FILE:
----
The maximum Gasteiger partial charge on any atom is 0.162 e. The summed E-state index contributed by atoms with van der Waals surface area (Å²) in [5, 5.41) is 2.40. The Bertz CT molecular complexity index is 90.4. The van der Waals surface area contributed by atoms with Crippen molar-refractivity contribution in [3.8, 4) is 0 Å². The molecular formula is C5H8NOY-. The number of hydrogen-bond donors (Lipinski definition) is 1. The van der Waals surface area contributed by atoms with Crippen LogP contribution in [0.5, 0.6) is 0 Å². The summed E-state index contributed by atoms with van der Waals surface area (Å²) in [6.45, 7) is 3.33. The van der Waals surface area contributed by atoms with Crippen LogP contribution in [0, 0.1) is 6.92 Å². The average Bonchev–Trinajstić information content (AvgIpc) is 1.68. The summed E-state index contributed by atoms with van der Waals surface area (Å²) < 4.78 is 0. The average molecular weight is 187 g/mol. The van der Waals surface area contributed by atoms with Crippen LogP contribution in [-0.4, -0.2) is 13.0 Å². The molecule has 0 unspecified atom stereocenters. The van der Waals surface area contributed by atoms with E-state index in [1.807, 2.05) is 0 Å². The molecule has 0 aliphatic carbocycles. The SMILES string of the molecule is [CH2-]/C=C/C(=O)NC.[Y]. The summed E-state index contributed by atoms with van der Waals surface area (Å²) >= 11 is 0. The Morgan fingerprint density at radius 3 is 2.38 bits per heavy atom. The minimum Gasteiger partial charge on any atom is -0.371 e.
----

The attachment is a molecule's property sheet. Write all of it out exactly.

The maximum Gasteiger partial charge on any atom is 0.162 e. The summed E-state index contributed by atoms with van der Waals surface area (Å²) in [5, 5.41) is 2.40. The Bertz CT molecular complexity index is 90.4. The van der Waals surface area contributed by atoms with Crippen molar-refractivity contribution in [3.8, 4) is 0 Å². The molecular formula is C5H8NOY-. The number of hydrogen-bond donors (Lipinski definition) is 1. The van der Waals surface area contributed by atoms with Crippen LogP contribution in [0.5, 0.6) is 0 Å². The summed E-state index contributed by atoms with van der Waals surface area (Å²) in [6.45, 7) is 3.33. The van der Waals surface area contributed by atoms with Crippen LogP contribution in [0, 0.1) is 6.92 Å². The average Bonchev–Trinajstić information content (AvgIpc) is 1.68. The summed E-state index contributed by atoms with van der Waals surface area (Å²) < 4.78 is 0. The average molecular weight is 187 g/mol. The van der Waals surface area contributed by atoms with Crippen LogP contribution in [-0.4, -0.2) is 13.0 Å². The molecule has 0 unspecified atom stereocenters. The van der Waals surface area contributed by atoms with E-state index in [1.807, 2.05) is 0 Å². The molecule has 0 aliphatic carbocycles. The SMILES string of the molecule is [CH2-]/C=C/C(=O)NC.[Y]. The summed E-state index contributed by atoms with van der Waals surface area (Å²) >= 11 is 0. The Morgan fingerprint density at radius 3 is 2.38 bits per heavy atom. The minimum Gasteiger partial charge on any atom is -0.371 e.